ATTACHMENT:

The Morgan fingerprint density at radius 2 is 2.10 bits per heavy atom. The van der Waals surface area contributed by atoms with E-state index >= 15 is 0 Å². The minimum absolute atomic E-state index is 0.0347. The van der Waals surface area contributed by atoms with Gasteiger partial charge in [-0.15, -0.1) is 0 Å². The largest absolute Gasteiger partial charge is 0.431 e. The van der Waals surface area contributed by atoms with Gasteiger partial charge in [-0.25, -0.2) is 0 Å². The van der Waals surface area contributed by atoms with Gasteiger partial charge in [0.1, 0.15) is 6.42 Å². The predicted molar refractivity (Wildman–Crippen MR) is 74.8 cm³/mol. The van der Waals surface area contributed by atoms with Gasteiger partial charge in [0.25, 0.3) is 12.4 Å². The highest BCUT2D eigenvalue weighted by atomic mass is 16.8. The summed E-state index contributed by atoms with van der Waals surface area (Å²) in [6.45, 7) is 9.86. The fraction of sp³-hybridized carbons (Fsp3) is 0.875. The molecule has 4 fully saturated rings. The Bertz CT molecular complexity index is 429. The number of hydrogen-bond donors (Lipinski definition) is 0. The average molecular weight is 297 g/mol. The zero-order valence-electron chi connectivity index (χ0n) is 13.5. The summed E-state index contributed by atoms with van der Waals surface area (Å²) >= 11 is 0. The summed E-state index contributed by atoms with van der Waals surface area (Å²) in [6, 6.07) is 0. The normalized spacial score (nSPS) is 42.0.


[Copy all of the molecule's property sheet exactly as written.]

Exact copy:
The Morgan fingerprint density at radius 2 is 2.10 bits per heavy atom. The van der Waals surface area contributed by atoms with E-state index >= 15 is 0 Å². The minimum absolute atomic E-state index is 0.0347. The van der Waals surface area contributed by atoms with Gasteiger partial charge in [-0.15, -0.1) is 0 Å². The largest absolute Gasteiger partial charge is 0.431 e. The van der Waals surface area contributed by atoms with Gasteiger partial charge in [-0.25, -0.2) is 0 Å². The van der Waals surface area contributed by atoms with Gasteiger partial charge in [0.1, 0.15) is 6.42 Å². The predicted molar refractivity (Wildman–Crippen MR) is 74.8 cm³/mol. The van der Waals surface area contributed by atoms with Gasteiger partial charge in [0.25, 0.3) is 12.4 Å². The highest BCUT2D eigenvalue weighted by atomic mass is 16.8. The summed E-state index contributed by atoms with van der Waals surface area (Å²) in [6.45, 7) is 9.86. The fraction of sp³-hybridized carbons (Fsp3) is 0.875. The molecule has 4 fully saturated rings. The Bertz CT molecular complexity index is 429. The number of hydrogen-bond donors (Lipinski definition) is 0. The average molecular weight is 297 g/mol. The zero-order valence-electron chi connectivity index (χ0n) is 13.5. The summed E-state index contributed by atoms with van der Waals surface area (Å²) >= 11 is 0. The summed E-state index contributed by atoms with van der Waals surface area (Å²) in [6, 6.07) is 0. The normalized spacial score (nSPS) is 42.0.